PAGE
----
And museums have not been the only targets. Student organizers such as the Hunter MFA group @decolonizethecurriculum and @ICABlackness now have decried the role that academia has played in entrenching the racial disparities of our field. These groups have both taken on the contents of these program’s curriculums and critiqued the lack of representation within admissions and faculty hiring decisions. Meanwhile, countless “Black@” social media accounts have brought to light problematic campus cultures, tokenism, and racist faculty behavior across the nation. A feature of these practices and testimonials is an effort to make racial politics personal by showing white allies and passive observers alike how race actively structures the lives of people of color in their schools and institutions. They also dispel the presiding notion that racism is something akin to Bigfoot, only seen in hazy and partial glimpses or within spectacular moments of violence or bigotry that occur in some imagined “over there”: red states, Republican households, or other institutions.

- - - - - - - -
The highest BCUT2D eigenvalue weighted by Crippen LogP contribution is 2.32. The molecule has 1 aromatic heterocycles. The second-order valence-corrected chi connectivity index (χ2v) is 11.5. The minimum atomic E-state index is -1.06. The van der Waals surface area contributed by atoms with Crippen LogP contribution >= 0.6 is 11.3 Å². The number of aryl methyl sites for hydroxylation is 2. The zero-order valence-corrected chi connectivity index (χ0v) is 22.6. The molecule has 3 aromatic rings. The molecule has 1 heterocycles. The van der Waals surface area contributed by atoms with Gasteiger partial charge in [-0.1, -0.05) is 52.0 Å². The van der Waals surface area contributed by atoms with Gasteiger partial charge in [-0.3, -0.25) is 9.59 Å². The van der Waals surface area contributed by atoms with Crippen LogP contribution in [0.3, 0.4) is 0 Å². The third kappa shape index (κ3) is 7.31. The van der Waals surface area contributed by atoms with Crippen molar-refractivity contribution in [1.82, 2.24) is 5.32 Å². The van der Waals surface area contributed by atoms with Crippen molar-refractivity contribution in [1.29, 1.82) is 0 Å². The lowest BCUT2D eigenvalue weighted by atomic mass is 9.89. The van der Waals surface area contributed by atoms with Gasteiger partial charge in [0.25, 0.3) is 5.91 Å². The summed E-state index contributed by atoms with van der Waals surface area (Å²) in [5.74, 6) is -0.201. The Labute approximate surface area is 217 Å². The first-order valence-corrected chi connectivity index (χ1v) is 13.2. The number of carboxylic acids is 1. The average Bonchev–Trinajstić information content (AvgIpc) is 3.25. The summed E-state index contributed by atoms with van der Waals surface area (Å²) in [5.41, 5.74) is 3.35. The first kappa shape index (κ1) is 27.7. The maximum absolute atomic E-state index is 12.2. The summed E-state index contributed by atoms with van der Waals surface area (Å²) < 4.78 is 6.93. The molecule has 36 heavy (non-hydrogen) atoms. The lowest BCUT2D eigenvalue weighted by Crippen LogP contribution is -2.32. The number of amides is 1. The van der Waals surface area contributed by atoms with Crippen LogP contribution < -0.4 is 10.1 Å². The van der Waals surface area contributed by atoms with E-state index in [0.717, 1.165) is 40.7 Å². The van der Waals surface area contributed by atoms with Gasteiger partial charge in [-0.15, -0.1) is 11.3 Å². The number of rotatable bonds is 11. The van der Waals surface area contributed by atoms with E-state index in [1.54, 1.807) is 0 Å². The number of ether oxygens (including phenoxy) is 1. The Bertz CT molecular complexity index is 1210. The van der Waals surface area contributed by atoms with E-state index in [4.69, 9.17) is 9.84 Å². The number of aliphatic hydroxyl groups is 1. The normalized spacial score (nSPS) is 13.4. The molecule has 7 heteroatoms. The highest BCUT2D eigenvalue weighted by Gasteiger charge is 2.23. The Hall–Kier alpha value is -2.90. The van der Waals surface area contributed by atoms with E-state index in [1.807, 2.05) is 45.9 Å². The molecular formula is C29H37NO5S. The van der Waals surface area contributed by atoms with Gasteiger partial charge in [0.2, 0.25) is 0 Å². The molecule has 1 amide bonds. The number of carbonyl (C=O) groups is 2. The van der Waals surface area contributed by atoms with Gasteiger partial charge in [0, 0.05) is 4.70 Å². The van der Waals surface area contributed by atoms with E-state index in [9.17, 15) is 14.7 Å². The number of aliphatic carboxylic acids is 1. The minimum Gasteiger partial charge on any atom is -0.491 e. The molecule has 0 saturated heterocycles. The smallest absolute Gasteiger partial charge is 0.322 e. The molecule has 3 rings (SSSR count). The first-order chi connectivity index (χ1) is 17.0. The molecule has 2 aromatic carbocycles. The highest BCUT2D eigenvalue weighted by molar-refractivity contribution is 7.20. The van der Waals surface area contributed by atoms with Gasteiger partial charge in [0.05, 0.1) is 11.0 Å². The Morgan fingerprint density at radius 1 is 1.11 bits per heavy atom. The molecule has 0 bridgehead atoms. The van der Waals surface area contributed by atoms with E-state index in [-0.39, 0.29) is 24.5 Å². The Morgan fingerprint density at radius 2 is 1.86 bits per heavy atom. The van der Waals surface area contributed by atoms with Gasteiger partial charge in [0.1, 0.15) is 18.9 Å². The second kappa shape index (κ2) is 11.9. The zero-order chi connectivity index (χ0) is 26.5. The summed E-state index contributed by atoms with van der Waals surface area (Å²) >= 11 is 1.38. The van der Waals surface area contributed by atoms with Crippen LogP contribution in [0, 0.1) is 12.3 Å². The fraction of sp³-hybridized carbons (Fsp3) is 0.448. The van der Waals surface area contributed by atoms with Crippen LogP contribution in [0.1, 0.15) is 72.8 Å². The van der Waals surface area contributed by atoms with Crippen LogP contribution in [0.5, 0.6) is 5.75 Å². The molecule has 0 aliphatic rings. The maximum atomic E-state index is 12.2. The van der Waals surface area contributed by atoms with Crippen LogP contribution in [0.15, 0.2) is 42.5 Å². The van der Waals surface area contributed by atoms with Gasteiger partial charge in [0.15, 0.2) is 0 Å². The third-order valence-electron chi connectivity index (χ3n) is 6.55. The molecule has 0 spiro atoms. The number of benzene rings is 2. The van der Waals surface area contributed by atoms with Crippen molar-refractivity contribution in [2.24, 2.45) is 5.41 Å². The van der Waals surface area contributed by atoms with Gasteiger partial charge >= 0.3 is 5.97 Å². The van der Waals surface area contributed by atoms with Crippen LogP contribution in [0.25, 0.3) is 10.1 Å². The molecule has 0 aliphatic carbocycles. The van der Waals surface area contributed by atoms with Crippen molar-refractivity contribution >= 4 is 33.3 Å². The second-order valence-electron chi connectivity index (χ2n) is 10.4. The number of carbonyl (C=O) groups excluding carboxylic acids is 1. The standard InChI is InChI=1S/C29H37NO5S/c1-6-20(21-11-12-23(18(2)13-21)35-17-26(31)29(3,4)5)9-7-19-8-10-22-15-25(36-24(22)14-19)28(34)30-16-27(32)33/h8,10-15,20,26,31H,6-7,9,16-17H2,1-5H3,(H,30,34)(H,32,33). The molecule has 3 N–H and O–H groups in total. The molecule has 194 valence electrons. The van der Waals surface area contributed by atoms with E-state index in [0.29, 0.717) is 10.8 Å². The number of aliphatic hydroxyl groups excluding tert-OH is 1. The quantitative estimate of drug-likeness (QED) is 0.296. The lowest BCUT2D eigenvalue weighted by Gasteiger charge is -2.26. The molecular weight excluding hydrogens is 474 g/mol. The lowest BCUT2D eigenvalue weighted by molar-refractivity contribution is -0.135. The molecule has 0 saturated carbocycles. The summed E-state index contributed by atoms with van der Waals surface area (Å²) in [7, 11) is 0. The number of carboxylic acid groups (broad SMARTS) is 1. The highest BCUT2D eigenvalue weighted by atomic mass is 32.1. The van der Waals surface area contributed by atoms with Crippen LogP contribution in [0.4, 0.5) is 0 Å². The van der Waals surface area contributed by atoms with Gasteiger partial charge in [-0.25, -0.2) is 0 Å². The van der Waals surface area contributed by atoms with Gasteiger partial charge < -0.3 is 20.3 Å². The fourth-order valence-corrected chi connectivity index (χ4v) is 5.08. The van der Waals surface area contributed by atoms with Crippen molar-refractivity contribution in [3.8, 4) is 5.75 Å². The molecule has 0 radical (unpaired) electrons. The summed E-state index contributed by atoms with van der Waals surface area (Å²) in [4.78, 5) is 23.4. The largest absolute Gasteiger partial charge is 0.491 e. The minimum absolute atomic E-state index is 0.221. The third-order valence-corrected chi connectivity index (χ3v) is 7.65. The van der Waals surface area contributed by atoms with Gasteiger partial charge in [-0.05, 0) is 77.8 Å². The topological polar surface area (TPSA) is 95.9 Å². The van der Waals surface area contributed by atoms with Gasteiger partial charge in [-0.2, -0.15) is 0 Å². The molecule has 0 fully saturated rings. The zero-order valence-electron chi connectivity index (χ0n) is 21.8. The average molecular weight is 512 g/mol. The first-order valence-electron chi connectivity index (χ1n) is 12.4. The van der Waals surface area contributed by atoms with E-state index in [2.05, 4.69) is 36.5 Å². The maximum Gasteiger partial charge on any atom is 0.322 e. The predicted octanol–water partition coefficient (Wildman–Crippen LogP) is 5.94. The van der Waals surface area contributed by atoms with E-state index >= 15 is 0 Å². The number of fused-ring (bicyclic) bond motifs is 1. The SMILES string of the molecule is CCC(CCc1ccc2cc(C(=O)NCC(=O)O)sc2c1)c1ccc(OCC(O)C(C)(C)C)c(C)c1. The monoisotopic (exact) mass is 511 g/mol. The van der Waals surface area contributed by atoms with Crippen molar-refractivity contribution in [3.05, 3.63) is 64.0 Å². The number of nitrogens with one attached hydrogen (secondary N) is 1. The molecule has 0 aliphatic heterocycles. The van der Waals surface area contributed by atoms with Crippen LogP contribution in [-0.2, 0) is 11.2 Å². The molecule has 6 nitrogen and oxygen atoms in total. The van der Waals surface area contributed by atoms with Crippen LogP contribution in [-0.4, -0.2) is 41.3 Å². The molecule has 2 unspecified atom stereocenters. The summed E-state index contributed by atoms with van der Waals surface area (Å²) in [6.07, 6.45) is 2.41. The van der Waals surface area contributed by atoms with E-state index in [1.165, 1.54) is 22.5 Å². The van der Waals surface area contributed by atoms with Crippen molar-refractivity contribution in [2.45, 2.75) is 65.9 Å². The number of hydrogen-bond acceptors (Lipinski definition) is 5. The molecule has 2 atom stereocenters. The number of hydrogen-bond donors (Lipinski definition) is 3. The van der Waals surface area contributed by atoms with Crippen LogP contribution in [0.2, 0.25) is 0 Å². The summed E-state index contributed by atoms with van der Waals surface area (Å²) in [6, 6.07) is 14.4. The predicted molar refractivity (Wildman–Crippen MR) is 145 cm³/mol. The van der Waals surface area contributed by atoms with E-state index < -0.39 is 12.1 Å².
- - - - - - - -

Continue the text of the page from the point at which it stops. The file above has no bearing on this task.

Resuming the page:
Embedded in these efforts is a clear message. To reshape the art world and to create a different reality within it, whiteness as we know it “must go.”Whiteness as a set of values, behaviors, and practices that reinscribe white supremacy, privilege, hegemony, and violence at the expense of people of color must be challenged and displaced from its seat of power. Only then can the art world truly be remade.

Past several weeks and months have seen the creation and circulation of countless testimonials and public letters calling upon art institutions to address inequities through a plethora of strategies—some radical, some incrementalist. Those leading the charge of these calls have advocated for an analysis of anti-racism and equity in every aspect of our institutions: hiring practices, curriculums, recruitment, targeted scholarships, human resource policies, procedures for redress, campus climate, collecting practices, board composition, external partnerships, endorsements, vendor relationships, funding, and more. Organizers and arts workers have called for building partnerships with predominantly Black cultural organizations; contributing to the scholarship and research and of Black cultural producers; providing funding and internships to BIPOC students; the commitment of resources to anti-racist training programs; diversifying museum governance; conscripting community advisory boards; drafting workplace climate surveys; and, most forcefully, divestment from police power.